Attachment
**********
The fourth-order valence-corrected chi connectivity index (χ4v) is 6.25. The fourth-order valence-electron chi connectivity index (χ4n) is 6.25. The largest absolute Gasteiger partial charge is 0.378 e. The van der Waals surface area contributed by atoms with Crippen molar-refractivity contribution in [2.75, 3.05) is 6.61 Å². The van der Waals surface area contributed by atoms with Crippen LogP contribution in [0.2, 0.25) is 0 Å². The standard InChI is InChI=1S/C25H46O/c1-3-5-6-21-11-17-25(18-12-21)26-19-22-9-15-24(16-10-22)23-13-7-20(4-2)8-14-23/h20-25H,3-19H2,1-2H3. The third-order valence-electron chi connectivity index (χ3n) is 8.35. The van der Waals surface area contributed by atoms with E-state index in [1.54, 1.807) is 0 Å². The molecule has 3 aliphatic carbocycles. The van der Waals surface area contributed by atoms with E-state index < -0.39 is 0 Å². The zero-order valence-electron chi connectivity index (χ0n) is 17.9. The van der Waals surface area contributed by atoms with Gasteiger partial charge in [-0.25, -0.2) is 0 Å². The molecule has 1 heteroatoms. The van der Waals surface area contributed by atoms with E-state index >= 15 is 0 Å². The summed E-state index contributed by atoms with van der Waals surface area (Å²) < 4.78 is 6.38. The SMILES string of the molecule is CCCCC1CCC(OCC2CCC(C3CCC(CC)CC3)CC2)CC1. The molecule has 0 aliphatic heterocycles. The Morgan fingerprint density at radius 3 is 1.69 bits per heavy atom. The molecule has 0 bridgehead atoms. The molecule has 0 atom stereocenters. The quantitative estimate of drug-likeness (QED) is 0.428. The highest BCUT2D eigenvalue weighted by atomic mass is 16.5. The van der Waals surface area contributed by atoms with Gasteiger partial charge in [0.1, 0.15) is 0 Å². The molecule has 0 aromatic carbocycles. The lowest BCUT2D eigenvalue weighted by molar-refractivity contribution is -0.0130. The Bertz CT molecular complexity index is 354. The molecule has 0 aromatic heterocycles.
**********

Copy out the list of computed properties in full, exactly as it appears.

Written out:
The fourth-order valence-corrected chi connectivity index (χ4v) is 6.25. The fourth-order valence-electron chi connectivity index (χ4n) is 6.25. The largest absolute Gasteiger partial charge is 0.378 e. The van der Waals surface area contributed by atoms with Crippen molar-refractivity contribution in [2.75, 3.05) is 6.61 Å². The van der Waals surface area contributed by atoms with Crippen LogP contribution in [0.2, 0.25) is 0 Å². The standard InChI is InChI=1S/C25H46O/c1-3-5-6-21-11-17-25(18-12-21)26-19-22-9-15-24(16-10-22)23-13-7-20(4-2)8-14-23/h20-25H,3-19H2,1-2H3. The third-order valence-electron chi connectivity index (χ3n) is 8.35. The van der Waals surface area contributed by atoms with E-state index in [1.54, 1.807) is 0 Å². The molecule has 3 aliphatic carbocycles. The van der Waals surface area contributed by atoms with E-state index < -0.39 is 0 Å². The zero-order valence-electron chi connectivity index (χ0n) is 17.9. The van der Waals surface area contributed by atoms with Gasteiger partial charge in [-0.25, -0.2) is 0 Å². The molecule has 1 heteroatoms. The van der Waals surface area contributed by atoms with E-state index >= 15 is 0 Å². The summed E-state index contributed by atoms with van der Waals surface area (Å²) < 4.78 is 6.38. The SMILES string of the molecule is CCCCC1CCC(OCC2CCC(C3CCC(CC)CC3)CC2)CC1. The molecule has 0 aliphatic heterocycles. The Morgan fingerprint density at radius 3 is 1.69 bits per heavy atom. The molecule has 0 bridgehead atoms. The molecule has 0 atom stereocenters. The quantitative estimate of drug-likeness (QED) is 0.428. The highest BCUT2D eigenvalue weighted by atomic mass is 16.5. The van der Waals surface area contributed by atoms with Gasteiger partial charge in [0.1, 0.15) is 0 Å². The molecule has 0 aromatic carbocycles. The lowest BCUT2D eigenvalue weighted by molar-refractivity contribution is -0.0130. The Bertz CT molecular complexity index is 354. The molecule has 0 aromatic heterocycles.